Commands by pyrux (1)

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A simple command to toggle mute with pulseaudio (any sink)
0 can also be replaced by the source name, e.g. alsa_output.pci-0000_00_1b.0.analog-stereo

Display the list of all opened tabs from Firefox via a python one-liner and a shell hack to deal with python indentation.
You have to do that before : $ cd ~/.mozilla/firefox/ Require bash. If you use something else, you may use $ echo | python Forked from ArkSeth python script.

Debug your makefile
Say your dependencies specified in your Makefile (or dates on your source files) is causing 'make' to skip some source-files (that it should not) or on the other other end, if it is causing make to always build some source-files regardless of dates of target, then above command is handy to find out what 'make' thinks of your date v/s target date-wise or what dependencies are in make's view-point. The egrep part removes the extra noise, that you might want to avoid.

get the ascii number with bash builtin printf

Create a mirror of a local folder, on a remote server
Create a exact mirror of the local folder "/root/files", on remote server 'remote_server' using SSH command (listening on port 22) (all files & folders on destination server/folder will be deleted)

find duplicate messages in a Maildir
# find assumes email files start with a number 1-9 # sed joins the lines starting with " " to the previous line # gawk print the received and from lines # sort according to the second field (received+from) # uniq print the duplicated filename # a message is viewed as duplicate if it is received at the same time as another message, and from the same person. The command was intended to be run under cron. If run in a terminal, mutt can be used: mutt -e "push otD~=xq" -f $folder

recursive search and replace old with new string, inside files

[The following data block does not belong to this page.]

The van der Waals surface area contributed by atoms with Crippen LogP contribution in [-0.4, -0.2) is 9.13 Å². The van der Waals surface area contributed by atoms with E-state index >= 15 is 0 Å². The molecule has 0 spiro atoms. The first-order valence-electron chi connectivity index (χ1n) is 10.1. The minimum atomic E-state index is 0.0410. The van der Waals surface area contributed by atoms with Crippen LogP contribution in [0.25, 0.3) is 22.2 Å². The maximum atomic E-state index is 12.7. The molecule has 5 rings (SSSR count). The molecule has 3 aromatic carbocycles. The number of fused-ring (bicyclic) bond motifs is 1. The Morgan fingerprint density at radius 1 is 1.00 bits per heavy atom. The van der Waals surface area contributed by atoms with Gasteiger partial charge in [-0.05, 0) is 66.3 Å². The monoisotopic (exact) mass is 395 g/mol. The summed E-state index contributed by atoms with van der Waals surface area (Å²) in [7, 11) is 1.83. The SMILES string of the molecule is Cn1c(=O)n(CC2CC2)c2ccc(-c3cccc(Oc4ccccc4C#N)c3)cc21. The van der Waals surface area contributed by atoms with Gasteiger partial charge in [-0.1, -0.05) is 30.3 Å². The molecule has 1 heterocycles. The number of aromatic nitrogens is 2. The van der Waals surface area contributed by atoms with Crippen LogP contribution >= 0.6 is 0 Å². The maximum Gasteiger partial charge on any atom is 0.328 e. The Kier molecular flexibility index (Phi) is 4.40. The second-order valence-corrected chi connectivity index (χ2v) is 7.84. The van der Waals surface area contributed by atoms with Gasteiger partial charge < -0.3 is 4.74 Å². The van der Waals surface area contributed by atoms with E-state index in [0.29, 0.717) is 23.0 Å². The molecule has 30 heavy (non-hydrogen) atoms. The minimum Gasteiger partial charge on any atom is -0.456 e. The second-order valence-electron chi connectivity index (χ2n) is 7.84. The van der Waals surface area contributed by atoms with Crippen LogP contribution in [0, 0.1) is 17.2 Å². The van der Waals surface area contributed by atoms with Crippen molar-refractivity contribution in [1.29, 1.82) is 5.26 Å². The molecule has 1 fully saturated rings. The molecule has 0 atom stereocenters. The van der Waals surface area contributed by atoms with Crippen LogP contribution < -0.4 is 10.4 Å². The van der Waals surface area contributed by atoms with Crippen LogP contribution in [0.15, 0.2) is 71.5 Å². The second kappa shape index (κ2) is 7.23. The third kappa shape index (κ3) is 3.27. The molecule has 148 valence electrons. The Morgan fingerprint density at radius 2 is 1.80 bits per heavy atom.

Using -Z with grep and -0 with xargs handles file names with spaces and special characters.

Get simple weather info from a zip code
$ weather 97405

Upgrading packages. Pacman can update all packages on the system with just one command. This could take quite a while depending on how up-to-date the system is. This command can synchronize the repository databases and update the system's packages.
Warning: Instead of immediately updating as soon as updates are available, users must recognize that due to the nature of Arch's rolling release approach, an update may have unforeseen consequences. This means that it is not wise to update if, for example, one is about to deliver an important presentation. Rather, update during free time and be prepared to deal with any problems that may arise. Pacman is a powerful package management tool, but it does not attempt to handle all corner cases. Read The Arch Way if this causes confusion. Users must be vigilant and take responsibility for maintaining their own system. When performing a system update, it is essential that users read all information output by pacman and use common sense. If a user-modified configuration file needs to be upgraded for a new version of a package, a .pacnew file will be created to avoid overwriting settings modified by the user. Pacman will prompt the user to merge them. These files require manual intervention from the user and it is good practice to handle them right after every package upgrade or removal. See Pacnew and Pacsave Files for more info. Tip: Remember that pacman's output is logged in /var/log/pacman.log.

Detect illegal access to kernel space, potentially useful for Meltdown detection
Based on capsule8 agent examples, not rigorously tested


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